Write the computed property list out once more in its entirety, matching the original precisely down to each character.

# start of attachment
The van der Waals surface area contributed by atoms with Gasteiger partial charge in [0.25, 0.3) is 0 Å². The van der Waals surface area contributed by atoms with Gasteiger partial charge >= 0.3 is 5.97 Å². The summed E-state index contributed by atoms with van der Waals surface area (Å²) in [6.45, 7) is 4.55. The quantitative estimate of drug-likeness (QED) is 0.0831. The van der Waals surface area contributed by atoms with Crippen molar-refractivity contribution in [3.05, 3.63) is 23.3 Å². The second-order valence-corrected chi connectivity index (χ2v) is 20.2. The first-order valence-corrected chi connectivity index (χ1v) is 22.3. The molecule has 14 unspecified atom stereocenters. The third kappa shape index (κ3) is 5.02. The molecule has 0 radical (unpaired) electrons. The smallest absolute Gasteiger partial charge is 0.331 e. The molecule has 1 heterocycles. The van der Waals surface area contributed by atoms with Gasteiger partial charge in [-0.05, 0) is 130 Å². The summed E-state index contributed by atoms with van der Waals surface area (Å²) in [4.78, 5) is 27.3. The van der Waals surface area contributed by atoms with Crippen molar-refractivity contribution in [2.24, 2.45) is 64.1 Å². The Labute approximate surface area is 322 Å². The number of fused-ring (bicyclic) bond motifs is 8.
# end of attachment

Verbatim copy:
The van der Waals surface area contributed by atoms with Gasteiger partial charge in [0.25, 0.3) is 0 Å². The van der Waals surface area contributed by atoms with Gasteiger partial charge >= 0.3 is 5.97 Å². The summed E-state index contributed by atoms with van der Waals surface area (Å²) in [6.45, 7) is 4.55. The quantitative estimate of drug-likeness (QED) is 0.0831. The van der Waals surface area contributed by atoms with Crippen molar-refractivity contribution in [3.05, 3.63) is 23.3 Å². The second-order valence-corrected chi connectivity index (χ2v) is 20.2. The first-order valence-corrected chi connectivity index (χ1v) is 22.3. The molecule has 14 unspecified atom stereocenters. The third kappa shape index (κ3) is 5.02. The molecule has 0 radical (unpaired) electrons. The smallest absolute Gasteiger partial charge is 0.331 e. The molecule has 1 heterocycles. The van der Waals surface area contributed by atoms with Gasteiger partial charge in [-0.05, 0) is 130 Å². The summed E-state index contributed by atoms with van der Waals surface area (Å²) in [4.78, 5) is 27.3. The van der Waals surface area contributed by atoms with Crippen molar-refractivity contribution in [2.24, 2.45) is 64.1 Å². The Labute approximate surface area is 322 Å². The number of fused-ring (bicyclic) bond motifs is 8.